The HPC master’s degree is a European project. How did Luxembourg come to lead the initiative?
Pascal Bouvry: You hear about HPC everywhere, about HPDA [high-performance data analytics, editor’s note] and AI. The key thing now is to define the body of knowledge necessary to master this field. We’ve been working with a large set of partners to start defining this, what’s going to be included, build the lectures. It’s really a prototype. We have quite a few prestigious partners in this consortium, including the Polytechnic University of Catalonia, the Polytechnic University of Milan and the Sorbonne. We are going to define specialisations that correspond to niche markets. Luxembourg has been extremely proactive in the field of HPC. We’re also a very small country, meaning that we can put the actors easily around the table and make fast decisions. Also, with a young university, we can be more agile.
What kinds of skills will graduates bring to the job market?
As I mentioned, there will be different specialisations and also a match with other markets. For instance, some countries work more on the hardware side. Luxembourg is more about the data economy. We just started a new master’s in data science, we’ve been running a master’s in computer science. We can see the master’s in HPC as putting these two together, providing software engineers who can develop efficient code for the HPC, but also data scientists that can take advantage of this kind of machine.
When you say “advantage”, how is HPC shaping research and innovation?
HPC is really helping to provide a new dimension. Imagine the kind of granularity you can achieve, for example for designing new materials. With HPC, you can go for something that is more robust, well-defined and later on requires less testing in real life, cutting costs by providing high-level simulation and modelling. We’ve been gathering a lot of data. Space is a booming market. At the Luxembourg Space Agency there are already something over 20 petabytes of data. By using Meluxina, we can really get the best out of the data.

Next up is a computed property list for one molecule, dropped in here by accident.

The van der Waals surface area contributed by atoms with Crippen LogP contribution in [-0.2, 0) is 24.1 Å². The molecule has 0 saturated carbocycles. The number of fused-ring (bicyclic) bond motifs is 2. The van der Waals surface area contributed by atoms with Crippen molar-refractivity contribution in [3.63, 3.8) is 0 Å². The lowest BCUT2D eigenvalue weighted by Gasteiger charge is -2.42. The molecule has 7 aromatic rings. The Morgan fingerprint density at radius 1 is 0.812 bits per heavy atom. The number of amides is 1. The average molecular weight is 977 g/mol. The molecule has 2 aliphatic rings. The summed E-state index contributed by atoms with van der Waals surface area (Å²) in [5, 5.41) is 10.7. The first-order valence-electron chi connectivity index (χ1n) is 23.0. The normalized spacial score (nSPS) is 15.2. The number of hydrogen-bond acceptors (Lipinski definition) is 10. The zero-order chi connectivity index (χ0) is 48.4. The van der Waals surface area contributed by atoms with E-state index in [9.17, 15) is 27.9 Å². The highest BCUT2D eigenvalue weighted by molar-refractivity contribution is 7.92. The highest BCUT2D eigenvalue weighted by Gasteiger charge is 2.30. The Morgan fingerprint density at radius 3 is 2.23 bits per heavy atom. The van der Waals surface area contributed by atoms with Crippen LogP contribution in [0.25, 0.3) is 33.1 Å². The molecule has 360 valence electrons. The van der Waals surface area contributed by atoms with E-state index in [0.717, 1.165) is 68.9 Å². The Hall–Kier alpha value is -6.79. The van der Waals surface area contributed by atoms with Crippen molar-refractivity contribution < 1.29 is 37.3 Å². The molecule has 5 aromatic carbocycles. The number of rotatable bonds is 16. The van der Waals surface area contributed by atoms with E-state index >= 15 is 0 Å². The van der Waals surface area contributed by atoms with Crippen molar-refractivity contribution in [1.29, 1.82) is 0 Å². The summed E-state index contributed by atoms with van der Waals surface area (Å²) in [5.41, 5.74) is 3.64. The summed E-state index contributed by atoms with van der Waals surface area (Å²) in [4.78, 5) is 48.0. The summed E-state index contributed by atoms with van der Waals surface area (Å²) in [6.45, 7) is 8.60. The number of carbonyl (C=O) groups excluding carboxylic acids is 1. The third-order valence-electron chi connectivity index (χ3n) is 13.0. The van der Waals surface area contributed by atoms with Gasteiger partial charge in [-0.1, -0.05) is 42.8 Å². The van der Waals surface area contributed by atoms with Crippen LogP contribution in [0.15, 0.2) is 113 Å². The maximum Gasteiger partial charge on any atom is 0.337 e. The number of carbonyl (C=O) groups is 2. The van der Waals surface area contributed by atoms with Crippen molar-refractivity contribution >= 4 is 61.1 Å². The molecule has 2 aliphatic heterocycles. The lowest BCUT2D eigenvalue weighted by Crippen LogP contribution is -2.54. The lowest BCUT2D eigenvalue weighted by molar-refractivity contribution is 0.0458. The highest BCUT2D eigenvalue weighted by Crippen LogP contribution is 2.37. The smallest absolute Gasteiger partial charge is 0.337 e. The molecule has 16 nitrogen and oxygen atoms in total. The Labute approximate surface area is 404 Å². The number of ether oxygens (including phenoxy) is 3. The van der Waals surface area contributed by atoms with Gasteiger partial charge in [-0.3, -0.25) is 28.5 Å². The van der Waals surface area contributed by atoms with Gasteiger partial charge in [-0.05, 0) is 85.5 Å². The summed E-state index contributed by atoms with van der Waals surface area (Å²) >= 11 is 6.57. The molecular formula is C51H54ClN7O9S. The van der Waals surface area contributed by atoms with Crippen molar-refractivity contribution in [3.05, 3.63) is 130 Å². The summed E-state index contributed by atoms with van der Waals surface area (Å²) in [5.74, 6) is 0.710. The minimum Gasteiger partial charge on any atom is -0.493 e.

To what extent is this kind of technology essential for Luxembourg to be competitive?
It’s not only essential to be competitive but also essential to have sovereignty over the data and data processing. For some of the data and some of the processing, you don’t want this going across borders, you don’t want people to be able to peek inside. It’s essential that Luxembourg has the right set of infrastructure, but infrastructure is not an end in itself. We need the expertise and the right set of people to operate the infrastructure and bring solutions to our industry and society.
The US is looking to launch its first exascale computers at the end of 2021 and in early 2022. What does that mean for the technology we have in Luxembourg right now?
When I was doing my PhD, the target was a gigaflop. Now, we talk about peta or exa. The supercomputers of yesterday are today’s desktops and will be tomorrow’s mobile phones. We are working in a tier architecture, depending on the needs. You need to find the right platform. In some years, the exaflop will be hitting Europe. The newer set of funding for EuroHPC--something like €7bn--includes making calls for exaflop machines. The way we see current needs, Meluxina is a very good fit but in a couple of years, new demands will come. In 2006, I worked with biologists and they were happy to sequence a family--two parents and two children--and today they are sequencing populations.
This article first appeared in the January 2022 special forecast edition of Delano magazine.